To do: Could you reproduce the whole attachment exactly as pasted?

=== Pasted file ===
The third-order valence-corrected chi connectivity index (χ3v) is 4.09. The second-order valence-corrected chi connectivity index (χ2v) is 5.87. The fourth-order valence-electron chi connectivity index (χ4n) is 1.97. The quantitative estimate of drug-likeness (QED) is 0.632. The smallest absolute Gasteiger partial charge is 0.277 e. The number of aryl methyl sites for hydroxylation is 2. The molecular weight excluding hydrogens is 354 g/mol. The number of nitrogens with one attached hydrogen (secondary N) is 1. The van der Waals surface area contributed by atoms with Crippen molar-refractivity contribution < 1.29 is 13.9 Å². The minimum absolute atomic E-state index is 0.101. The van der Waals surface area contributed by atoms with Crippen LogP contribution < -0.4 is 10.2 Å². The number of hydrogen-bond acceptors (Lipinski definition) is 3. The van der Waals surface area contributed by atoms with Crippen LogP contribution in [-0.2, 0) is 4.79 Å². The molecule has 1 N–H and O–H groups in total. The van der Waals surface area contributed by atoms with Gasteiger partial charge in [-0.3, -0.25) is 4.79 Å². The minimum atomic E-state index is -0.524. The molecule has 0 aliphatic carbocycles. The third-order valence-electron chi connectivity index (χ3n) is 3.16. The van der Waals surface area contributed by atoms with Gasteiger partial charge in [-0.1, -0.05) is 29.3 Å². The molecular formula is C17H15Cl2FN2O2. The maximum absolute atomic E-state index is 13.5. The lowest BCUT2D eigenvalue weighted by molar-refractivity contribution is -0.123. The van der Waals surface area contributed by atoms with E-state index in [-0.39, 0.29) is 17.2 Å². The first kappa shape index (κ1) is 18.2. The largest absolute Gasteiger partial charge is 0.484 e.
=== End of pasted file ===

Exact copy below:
The third-order valence-corrected chi connectivity index (χ3v) is 4.09. The second-order valence-corrected chi connectivity index (χ2v) is 5.87. The fourth-order valence-electron chi connectivity index (χ4n) is 1.97. The quantitative estimate of drug-likeness (QED) is 0.632. The smallest absolute Gasteiger partial charge is 0.277 e. The number of aryl methyl sites for hydroxylation is 2. The molecular weight excluding hydrogens is 354 g/mol. The number of nitrogens with one attached hydrogen (secondary N) is 1. The van der Waals surface area contributed by atoms with Crippen molar-refractivity contribution < 1.29 is 13.9 Å². The minimum absolute atomic E-state index is 0.101. The van der Waals surface area contributed by atoms with Crippen LogP contribution < -0.4 is 10.2 Å². The number of hydrogen-bond acceptors (Lipinski definition) is 3. The van der Waals surface area contributed by atoms with Crippen LogP contribution in [-0.2, 0) is 4.79 Å². The molecule has 1 N–H and O–H groups in total. The van der Waals surface area contributed by atoms with Gasteiger partial charge in [-0.3, -0.25) is 4.79 Å². The minimum atomic E-state index is -0.524. The molecule has 0 aliphatic carbocycles. The third-order valence-electron chi connectivity index (χ3n) is 3.16. The van der Waals surface area contributed by atoms with Gasteiger partial charge in [-0.1, -0.05) is 29.3 Å². The molecular formula is C17H15Cl2FN2O2. The maximum absolute atomic E-state index is 13.5. The lowest BCUT2D eigenvalue weighted by molar-refractivity contribution is -0.123. The van der Waals surface area contributed by atoms with E-state index in [-0.39, 0.29) is 17.2 Å². The first kappa shape index (κ1) is 18.2. The largest absolute Gasteiger partial charge is 0.484 e.